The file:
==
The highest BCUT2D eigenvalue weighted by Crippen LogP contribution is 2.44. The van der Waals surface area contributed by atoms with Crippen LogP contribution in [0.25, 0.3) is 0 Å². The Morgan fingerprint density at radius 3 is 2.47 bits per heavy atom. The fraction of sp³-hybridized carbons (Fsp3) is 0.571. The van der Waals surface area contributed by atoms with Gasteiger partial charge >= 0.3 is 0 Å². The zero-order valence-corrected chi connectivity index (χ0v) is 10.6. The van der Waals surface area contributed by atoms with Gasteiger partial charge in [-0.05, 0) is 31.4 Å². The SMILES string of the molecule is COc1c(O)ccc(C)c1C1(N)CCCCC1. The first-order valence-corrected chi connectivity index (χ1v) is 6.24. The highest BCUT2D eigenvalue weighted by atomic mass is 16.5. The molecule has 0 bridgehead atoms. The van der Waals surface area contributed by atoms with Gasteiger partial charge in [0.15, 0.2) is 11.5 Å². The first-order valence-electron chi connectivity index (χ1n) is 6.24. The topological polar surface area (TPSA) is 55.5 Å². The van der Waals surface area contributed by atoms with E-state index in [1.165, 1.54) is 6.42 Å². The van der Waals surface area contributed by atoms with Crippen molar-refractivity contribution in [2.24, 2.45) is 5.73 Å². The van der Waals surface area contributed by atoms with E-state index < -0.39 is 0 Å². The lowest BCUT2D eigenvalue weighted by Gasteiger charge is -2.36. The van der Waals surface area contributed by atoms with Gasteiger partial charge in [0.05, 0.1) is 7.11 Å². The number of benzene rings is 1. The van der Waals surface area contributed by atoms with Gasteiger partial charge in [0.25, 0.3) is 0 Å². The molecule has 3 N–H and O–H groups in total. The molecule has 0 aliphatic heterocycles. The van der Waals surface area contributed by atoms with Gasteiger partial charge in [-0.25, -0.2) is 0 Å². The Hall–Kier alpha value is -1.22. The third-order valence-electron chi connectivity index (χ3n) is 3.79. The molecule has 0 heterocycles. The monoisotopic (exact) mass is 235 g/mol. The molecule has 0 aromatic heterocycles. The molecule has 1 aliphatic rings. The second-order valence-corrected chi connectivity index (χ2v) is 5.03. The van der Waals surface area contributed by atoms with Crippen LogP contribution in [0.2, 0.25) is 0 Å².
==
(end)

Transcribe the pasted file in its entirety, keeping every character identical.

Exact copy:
The highest BCUT2D eigenvalue weighted by Crippen LogP contribution is 2.44. The van der Waals surface area contributed by atoms with Crippen LogP contribution in [0.25, 0.3) is 0 Å². The Morgan fingerprint density at radius 3 is 2.47 bits per heavy atom. The fraction of sp³-hybridized carbons (Fsp3) is 0.571. The van der Waals surface area contributed by atoms with Gasteiger partial charge >= 0.3 is 0 Å². The zero-order valence-corrected chi connectivity index (χ0v) is 10.6. The van der Waals surface area contributed by atoms with Gasteiger partial charge in [-0.05, 0) is 31.4 Å². The SMILES string of the molecule is COc1c(O)ccc(C)c1C1(N)CCCCC1. The first-order valence-corrected chi connectivity index (χ1v) is 6.24. The highest BCUT2D eigenvalue weighted by atomic mass is 16.5. The molecule has 0 bridgehead atoms. The van der Waals surface area contributed by atoms with Gasteiger partial charge in [0.15, 0.2) is 11.5 Å². The first-order valence-electron chi connectivity index (χ1n) is 6.24. The topological polar surface area (TPSA) is 55.5 Å². The van der Waals surface area contributed by atoms with E-state index in [1.165, 1.54) is 6.42 Å². The van der Waals surface area contributed by atoms with Crippen molar-refractivity contribution in [2.24, 2.45) is 5.73 Å². The van der Waals surface area contributed by atoms with E-state index < -0.39 is 0 Å². The lowest BCUT2D eigenvalue weighted by Gasteiger charge is -2.36. The van der Waals surface area contributed by atoms with Gasteiger partial charge in [0.05, 0.1) is 7.11 Å². The number of benzene rings is 1. The van der Waals surface area contributed by atoms with Gasteiger partial charge in [0.25, 0.3) is 0 Å². The molecule has 3 N–H and O–H groups in total. The molecule has 0 aliphatic heterocycles. The van der Waals surface area contributed by atoms with Gasteiger partial charge in [-0.25, -0.2) is 0 Å². The Hall–Kier alpha value is -1.22. The third-order valence-electron chi connectivity index (χ3n) is 3.79. The molecule has 0 heterocycles. The monoisotopic (exact) mass is 235 g/mol. The molecule has 0 aromatic heterocycles. The molecule has 1 aliphatic rings. The second-order valence-corrected chi connectivity index (χ2v) is 5.03. The van der Waals surface area contributed by atoms with Crippen LogP contribution in [0.2, 0.25) is 0 Å².